Are We Alone in the Universe?

by Amy Connolly

“There are 400 billion stars out there, just in our galaxy alone. If just one out of a million of those had planets, and just one in a million of those had life, and just one out of a million of those had intelligent life, there would be literally millions of civilizations out there.”  That is how Ellie Arroway, Jodie Foster’s character in the movie “Contact” makes the case that we may not be alone.  The movie is based on an excellent novel of the same name by the late Carl Sagan.  I read Sagan’s book when I was in college after my brother suggested it to me.  I couldn’t wait for the movie to come out when I was in graduate school and it did not disappoint.  The movie is one of the rare occasions when Hollywood portrays a female scientist fairly, and scientific life accurately.

It is difficult to imagine a discovery that would more profoundly impact how we humans view ourselves, than to find out that us hominids sitting on our little blue planet are not the only ones out there who can communicate, build and wonder.

Ellie Arroway is based on a real life scientist named Jill Tarter, who has led the real life scientific search for extraterrestrial intelligence (SETI) for decades.  SETI uses radio telescopes to look for signals that may have been broadcast by intelligent life beyond our solar system.  (You can even help out with the search for E.T.’s yourself by setting up SETI@Home on your computer:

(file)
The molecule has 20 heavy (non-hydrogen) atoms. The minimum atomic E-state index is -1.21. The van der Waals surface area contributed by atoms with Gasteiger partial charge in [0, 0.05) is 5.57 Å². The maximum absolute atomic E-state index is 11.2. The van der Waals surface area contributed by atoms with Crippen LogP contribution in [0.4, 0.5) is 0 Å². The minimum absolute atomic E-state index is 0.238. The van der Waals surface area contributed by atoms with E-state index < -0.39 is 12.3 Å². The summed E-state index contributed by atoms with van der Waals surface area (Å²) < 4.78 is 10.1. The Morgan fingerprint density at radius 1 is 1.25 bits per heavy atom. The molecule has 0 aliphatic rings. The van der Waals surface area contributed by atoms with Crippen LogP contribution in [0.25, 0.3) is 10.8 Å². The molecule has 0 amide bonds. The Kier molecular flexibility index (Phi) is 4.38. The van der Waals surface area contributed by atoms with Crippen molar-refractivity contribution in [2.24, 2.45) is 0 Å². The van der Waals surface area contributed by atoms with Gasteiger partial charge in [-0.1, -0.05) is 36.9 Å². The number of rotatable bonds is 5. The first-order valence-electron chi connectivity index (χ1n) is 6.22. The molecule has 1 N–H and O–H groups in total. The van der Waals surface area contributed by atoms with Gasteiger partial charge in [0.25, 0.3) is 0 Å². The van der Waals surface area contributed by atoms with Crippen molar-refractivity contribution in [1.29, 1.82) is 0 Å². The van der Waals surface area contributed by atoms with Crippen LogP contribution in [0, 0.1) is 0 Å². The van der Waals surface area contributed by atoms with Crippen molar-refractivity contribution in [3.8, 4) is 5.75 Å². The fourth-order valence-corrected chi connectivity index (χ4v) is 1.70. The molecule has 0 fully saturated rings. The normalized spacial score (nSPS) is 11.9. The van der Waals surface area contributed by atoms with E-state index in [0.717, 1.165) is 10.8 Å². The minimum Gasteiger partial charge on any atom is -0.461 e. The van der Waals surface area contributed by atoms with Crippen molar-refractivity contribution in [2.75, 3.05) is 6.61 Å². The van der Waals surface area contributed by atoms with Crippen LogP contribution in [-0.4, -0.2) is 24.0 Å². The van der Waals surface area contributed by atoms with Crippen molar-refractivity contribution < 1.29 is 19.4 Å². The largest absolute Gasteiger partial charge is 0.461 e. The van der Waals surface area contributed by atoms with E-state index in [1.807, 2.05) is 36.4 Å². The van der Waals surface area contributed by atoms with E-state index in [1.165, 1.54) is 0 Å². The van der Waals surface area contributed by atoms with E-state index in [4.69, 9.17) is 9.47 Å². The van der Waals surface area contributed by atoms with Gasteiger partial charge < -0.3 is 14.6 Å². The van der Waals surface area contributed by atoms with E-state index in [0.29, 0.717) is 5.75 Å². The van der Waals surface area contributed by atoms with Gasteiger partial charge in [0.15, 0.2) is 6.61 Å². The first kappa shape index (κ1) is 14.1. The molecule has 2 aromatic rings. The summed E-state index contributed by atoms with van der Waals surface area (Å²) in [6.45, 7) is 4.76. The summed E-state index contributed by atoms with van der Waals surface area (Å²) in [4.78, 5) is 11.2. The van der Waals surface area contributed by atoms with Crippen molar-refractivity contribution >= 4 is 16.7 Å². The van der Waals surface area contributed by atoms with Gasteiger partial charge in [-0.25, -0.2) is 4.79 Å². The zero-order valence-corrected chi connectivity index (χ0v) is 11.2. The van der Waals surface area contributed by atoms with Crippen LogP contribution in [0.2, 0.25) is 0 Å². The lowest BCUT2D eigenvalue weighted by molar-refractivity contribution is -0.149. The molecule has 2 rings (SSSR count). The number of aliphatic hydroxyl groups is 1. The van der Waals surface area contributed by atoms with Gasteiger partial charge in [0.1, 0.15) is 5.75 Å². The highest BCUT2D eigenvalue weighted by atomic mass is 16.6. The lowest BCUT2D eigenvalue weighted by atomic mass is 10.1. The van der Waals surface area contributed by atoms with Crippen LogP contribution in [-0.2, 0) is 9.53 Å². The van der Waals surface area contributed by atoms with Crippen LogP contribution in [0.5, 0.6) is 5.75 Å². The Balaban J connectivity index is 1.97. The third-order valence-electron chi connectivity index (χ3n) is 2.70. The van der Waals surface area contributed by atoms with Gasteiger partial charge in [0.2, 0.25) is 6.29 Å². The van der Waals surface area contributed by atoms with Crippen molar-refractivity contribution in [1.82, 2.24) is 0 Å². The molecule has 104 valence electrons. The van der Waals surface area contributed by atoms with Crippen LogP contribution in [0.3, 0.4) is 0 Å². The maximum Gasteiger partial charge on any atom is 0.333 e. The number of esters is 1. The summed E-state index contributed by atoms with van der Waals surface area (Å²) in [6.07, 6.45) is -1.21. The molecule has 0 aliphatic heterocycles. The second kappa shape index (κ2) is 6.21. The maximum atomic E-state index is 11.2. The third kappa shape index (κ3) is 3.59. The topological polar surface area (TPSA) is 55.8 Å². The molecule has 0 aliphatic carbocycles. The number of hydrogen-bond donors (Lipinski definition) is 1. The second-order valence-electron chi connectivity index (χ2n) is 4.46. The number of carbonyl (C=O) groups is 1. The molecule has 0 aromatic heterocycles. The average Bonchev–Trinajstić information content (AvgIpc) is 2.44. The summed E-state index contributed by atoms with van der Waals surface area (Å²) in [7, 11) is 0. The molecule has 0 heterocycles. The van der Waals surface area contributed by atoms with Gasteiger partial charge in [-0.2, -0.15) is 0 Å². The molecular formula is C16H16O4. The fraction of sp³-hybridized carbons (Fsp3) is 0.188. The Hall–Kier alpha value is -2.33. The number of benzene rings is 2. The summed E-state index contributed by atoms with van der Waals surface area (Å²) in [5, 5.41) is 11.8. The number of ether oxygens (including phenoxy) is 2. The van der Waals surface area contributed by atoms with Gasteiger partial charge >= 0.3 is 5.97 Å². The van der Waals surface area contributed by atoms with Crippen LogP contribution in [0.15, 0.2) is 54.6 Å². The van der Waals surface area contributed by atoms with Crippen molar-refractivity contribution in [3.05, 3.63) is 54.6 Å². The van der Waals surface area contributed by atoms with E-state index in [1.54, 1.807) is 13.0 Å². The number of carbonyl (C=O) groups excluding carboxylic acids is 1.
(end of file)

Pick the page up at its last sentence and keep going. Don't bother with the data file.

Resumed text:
Next Wednesday evening, Jill Tarter will be giving a public lecture at The Ohio State University, the 6th Annual R. Jack and Forest Lynn Biard Cosmology and Astrophysics Lecture entitled “SETI at 50+; Five Decades of Progress in the Search for Extraterrestrial Intelligence.”

I am extremely excited about this event, and not just because of her portrayal in a movie.  I think that the search for extraterrestrial intelligence is probably the best way to illustrate how carrying out curiosity-driven, fundamental research benefits humanity as a whole.   All are welcome to this free event.  Bring a friend, bring your mom, bring your daughter for a night to wonder about our place in the universe.

The lecture will be Wednesday, November 7th, 2012 at 8:00 pm in McPherson Lab Room 1000, 140 W 18th Ave, Columbus, Ohio (map).  It is free and open to all, the poster is included below.


About Amy Connolly

Prof. Amy Connolly grew up in Cincinnati, Ohio, where she always knew she loved math but didn’t yet know that she would one day be a scientist.  She went to Purdue University and decided to major in physics when she saw how beautifully mathematics describes the physical world.  She went to University of California, Berkeley, for graduate school, and completed her PhD dissertation in 2003 on a search for Higgs Bosons in data from Fermilab near Chicago.  After graduate school she switched fields from collider physics to particle astrophysics as a postdoc at University of California, Los Angeles.  She continued this work in England for four years as a Fellow at the University College London, and has been an assistant professor in physics at Ohio State University since 2010.  She works on experiments searching for interactions of extremely energetic neutrinos in Antarctic ice using radio techniques.  She enjoys spending time with her family and keeps a winter vegetable garden.


Leave a Reply

Fill in your details below or click an icon to log in: Logo

You are commenting using your account. Log Out /  Change )

Google+ photo

You are commenting using your Google+ account. Log Out /  Change )

Twitter picture

You are commenting using your Twitter account. Log Out /  Change )

Facebook photo

You are commenting using your Facebook account. Log Out /  Change )

Connecting to %s